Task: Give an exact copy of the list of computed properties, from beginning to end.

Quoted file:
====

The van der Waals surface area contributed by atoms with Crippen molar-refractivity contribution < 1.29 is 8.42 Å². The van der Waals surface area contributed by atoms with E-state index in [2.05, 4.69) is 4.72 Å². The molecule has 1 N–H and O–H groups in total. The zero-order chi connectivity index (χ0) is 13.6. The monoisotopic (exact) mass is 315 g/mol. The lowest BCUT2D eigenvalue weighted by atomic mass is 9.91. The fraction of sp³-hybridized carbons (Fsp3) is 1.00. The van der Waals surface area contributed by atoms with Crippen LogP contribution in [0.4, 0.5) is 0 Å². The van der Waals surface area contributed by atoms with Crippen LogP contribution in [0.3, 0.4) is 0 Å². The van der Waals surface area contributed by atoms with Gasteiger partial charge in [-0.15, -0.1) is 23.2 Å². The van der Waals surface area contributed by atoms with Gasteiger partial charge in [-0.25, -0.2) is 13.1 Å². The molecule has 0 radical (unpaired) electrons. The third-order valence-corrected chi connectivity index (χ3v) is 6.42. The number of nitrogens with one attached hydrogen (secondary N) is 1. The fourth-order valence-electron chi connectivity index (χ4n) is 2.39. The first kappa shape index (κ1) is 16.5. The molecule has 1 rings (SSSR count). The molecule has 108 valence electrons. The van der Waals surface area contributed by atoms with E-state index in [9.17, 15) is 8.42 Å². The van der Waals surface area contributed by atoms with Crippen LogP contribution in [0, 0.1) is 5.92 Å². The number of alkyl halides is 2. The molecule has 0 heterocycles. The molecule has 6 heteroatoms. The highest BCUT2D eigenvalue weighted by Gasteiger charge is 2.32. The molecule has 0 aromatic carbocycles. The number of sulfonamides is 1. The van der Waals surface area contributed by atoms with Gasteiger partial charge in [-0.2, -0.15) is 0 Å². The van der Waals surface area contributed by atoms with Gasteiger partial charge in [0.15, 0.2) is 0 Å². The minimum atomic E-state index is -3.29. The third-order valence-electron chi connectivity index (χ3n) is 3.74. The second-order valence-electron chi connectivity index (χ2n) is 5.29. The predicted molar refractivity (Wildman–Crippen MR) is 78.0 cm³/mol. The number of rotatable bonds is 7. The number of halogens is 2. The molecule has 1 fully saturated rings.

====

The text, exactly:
The van der Waals surface area contributed by atoms with Crippen molar-refractivity contribution < 1.29 is 8.42 Å². The van der Waals surface area contributed by atoms with E-state index in [2.05, 4.69) is 4.72 Å². The molecule has 1 N–H and O–H groups in total. The zero-order chi connectivity index (χ0) is 13.6. The monoisotopic (exact) mass is 315 g/mol. The lowest BCUT2D eigenvalue weighted by atomic mass is 9.91. The fraction of sp³-hybridized carbons (Fsp3) is 1.00. The van der Waals surface area contributed by atoms with Crippen LogP contribution in [0.4, 0.5) is 0 Å². The van der Waals surface area contributed by atoms with Crippen LogP contribution in [0.3, 0.4) is 0 Å². The van der Waals surface area contributed by atoms with Gasteiger partial charge in [-0.15, -0.1) is 23.2 Å². The van der Waals surface area contributed by atoms with Gasteiger partial charge in [-0.25, -0.2) is 13.1 Å². The molecule has 0 radical (unpaired) electrons. The third-order valence-corrected chi connectivity index (χ3v) is 6.42. The number of nitrogens with one attached hydrogen (secondary N) is 1. The fourth-order valence-electron chi connectivity index (χ4n) is 2.39. The first kappa shape index (κ1) is 16.5. The molecule has 1 rings (SSSR count). The molecule has 108 valence electrons. The van der Waals surface area contributed by atoms with E-state index in [9.17, 15) is 8.42 Å². The van der Waals surface area contributed by atoms with Crippen LogP contribution in [0, 0.1) is 5.92 Å². The number of alkyl halides is 2. The molecule has 0 heterocycles. The molecule has 6 heteroatoms. The highest BCUT2D eigenvalue weighted by Gasteiger charge is 2.32. The molecule has 0 aromatic carbocycles. The number of sulfonamides is 1. The van der Waals surface area contributed by atoms with Gasteiger partial charge in [-0.2, -0.15) is 0 Å². The van der Waals surface area contributed by atoms with Gasteiger partial charge in [0.15, 0.2) is 0 Å². The minimum atomic E-state index is -3.29. The third-order valence-electron chi connectivity index (χ3n) is 3.74. The second-order valence-electron chi connectivity index (χ2n) is 5.29. The predicted molar refractivity (Wildman–Crippen MR) is 78.0 cm³/mol. The number of rotatable bonds is 7. The number of halogens is 2. The molecule has 1 fully saturated rings.